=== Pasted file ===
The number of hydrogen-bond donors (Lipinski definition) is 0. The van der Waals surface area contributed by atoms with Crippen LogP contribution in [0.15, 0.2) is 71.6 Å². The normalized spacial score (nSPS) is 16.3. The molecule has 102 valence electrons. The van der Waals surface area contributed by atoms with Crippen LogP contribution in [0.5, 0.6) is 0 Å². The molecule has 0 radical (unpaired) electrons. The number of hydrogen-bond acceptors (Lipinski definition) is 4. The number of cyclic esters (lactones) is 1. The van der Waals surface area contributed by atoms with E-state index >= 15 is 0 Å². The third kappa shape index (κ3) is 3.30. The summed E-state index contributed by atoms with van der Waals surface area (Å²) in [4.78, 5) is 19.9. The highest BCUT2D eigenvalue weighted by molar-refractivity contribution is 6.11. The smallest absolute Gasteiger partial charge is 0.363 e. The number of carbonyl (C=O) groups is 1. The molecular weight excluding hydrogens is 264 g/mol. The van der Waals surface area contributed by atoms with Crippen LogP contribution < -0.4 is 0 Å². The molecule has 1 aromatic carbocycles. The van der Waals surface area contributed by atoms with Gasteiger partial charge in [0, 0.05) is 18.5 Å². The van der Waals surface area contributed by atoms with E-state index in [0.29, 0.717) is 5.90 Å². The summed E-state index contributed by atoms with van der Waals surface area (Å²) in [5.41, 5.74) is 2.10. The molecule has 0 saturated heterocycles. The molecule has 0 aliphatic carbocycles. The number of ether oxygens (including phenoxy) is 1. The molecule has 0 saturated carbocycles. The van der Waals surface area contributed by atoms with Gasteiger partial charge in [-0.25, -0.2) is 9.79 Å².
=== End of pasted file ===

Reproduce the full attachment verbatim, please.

The number of hydrogen-bond donors (Lipinski definition) is 0. The van der Waals surface area contributed by atoms with Crippen LogP contribution in [0.15, 0.2) is 71.6 Å². The normalized spacial score (nSPS) is 16.3. The molecule has 102 valence electrons. The van der Waals surface area contributed by atoms with Crippen LogP contribution in [0.5, 0.6) is 0 Å². The molecule has 0 radical (unpaired) electrons. The number of hydrogen-bond acceptors (Lipinski definition) is 4. The number of cyclic esters (lactones) is 1. The van der Waals surface area contributed by atoms with E-state index >= 15 is 0 Å². The third kappa shape index (κ3) is 3.30. The summed E-state index contributed by atoms with van der Waals surface area (Å²) in [4.78, 5) is 19.9. The highest BCUT2D eigenvalue weighted by molar-refractivity contribution is 6.11. The smallest absolute Gasteiger partial charge is 0.363 e. The number of carbonyl (C=O) groups is 1. The molecular weight excluding hydrogens is 264 g/mol. The van der Waals surface area contributed by atoms with Crippen LogP contribution < -0.4 is 0 Å². The molecule has 1 aromatic carbocycles. The van der Waals surface area contributed by atoms with Gasteiger partial charge in [0, 0.05) is 18.5 Å². The van der Waals surface area contributed by atoms with E-state index in [0.29, 0.717) is 5.90 Å². The summed E-state index contributed by atoms with van der Waals surface area (Å²) in [5.41, 5.74) is 2.10. The molecule has 0 saturated heterocycles. The molecule has 0 aliphatic carbocycles. The number of ether oxygens (including phenoxy) is 1. The molecule has 0 saturated carbocycles. The van der Waals surface area contributed by atoms with Gasteiger partial charge in [-0.25, -0.2) is 9.79 Å².